Moving Towards Parity

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Bentley University communicated to its students how it values teaching and ethical and social responsible leadership by how it treats its adjunct faculty. Adjunct compensation is typically 8% of net tuition revenue per course, which is about equal to the tuition rate for just over one (1.17) student enrolled in a given course.

Whether a course is taught by an adjunct faculty or a full-time faculty member:

• Students — and their parents — pay the same tuition.

• Students receive the same number of credits.

• Students and the university expect the same standards of teaching excellence.

An adjunct faculty member, usually with an advanced degree, teaching 4 courses online casino per year is paidbelow the Federal Poverty Level for a family of four ($24,250) but without any benefits (82% of FPL).

Comparing the compensation of adjunct faculty to others who teach at Bentley, an adjunct faculty member would have to teach 26 courses per year at the current rate to equal the pay of the average assistant professor”s compensation, or about 15 courses to equal the compensation of a full-time lecturer. Assistant professors have additional responsibilities beyond teaching, but this comparison reflects the value that the university places on teaching. The value assigned to teaching by adjunct faculty is relatively low compared to junior tenure track faculty.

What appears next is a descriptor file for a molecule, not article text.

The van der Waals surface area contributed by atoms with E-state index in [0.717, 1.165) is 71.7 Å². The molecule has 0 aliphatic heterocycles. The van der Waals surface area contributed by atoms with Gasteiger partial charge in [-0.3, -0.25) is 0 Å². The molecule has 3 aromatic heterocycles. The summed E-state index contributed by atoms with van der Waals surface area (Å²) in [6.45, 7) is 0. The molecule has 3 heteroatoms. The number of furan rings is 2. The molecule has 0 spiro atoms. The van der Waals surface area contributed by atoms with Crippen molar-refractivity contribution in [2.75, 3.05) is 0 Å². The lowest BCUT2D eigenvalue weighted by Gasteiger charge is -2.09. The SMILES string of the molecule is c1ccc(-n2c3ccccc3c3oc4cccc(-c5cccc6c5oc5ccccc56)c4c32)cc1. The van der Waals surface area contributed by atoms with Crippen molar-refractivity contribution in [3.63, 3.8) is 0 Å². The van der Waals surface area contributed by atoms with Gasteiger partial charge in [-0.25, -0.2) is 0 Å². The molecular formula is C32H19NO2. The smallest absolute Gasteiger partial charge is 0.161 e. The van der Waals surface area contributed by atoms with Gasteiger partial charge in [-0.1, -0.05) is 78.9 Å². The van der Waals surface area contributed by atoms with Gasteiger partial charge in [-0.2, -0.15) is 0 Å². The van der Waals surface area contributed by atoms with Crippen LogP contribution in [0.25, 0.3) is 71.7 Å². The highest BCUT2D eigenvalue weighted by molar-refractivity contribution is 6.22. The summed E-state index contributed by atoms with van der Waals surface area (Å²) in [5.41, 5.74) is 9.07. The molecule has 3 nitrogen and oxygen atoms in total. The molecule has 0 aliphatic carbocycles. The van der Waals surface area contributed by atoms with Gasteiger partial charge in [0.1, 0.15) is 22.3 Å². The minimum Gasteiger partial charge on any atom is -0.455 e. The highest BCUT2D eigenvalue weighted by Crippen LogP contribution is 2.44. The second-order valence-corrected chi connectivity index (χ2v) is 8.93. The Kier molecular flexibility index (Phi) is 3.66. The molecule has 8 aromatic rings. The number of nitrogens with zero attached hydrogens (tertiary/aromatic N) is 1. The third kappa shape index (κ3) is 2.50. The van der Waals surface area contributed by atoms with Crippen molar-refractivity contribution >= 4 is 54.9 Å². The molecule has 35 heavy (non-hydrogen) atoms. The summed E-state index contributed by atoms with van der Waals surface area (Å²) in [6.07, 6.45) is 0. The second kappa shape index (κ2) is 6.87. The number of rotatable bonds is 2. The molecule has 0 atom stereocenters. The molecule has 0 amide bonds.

Adjunct compensation should equal compensation paid to full time faculty for teaching. Parity is as simple as equal pay for equal work, which emphasizes the importance of teaching and learning to our core mission and to our students.

It doesn”t matter if an adjunct teaches as an avocation or a vocation, teaching should be valued the same.

On Behalf of the Bargaining Committee,

Joan Atlas, English & Media Studies

Eric Graber, Economics 

Thomas Johnson, History

Charles Saccardo, Economics

Elaine Saunders, Mathematical Science

Clarissa Sawyer, Natural & Applied Sciences

George Seeley, Global Studies

Jonathan Speros, Accountancy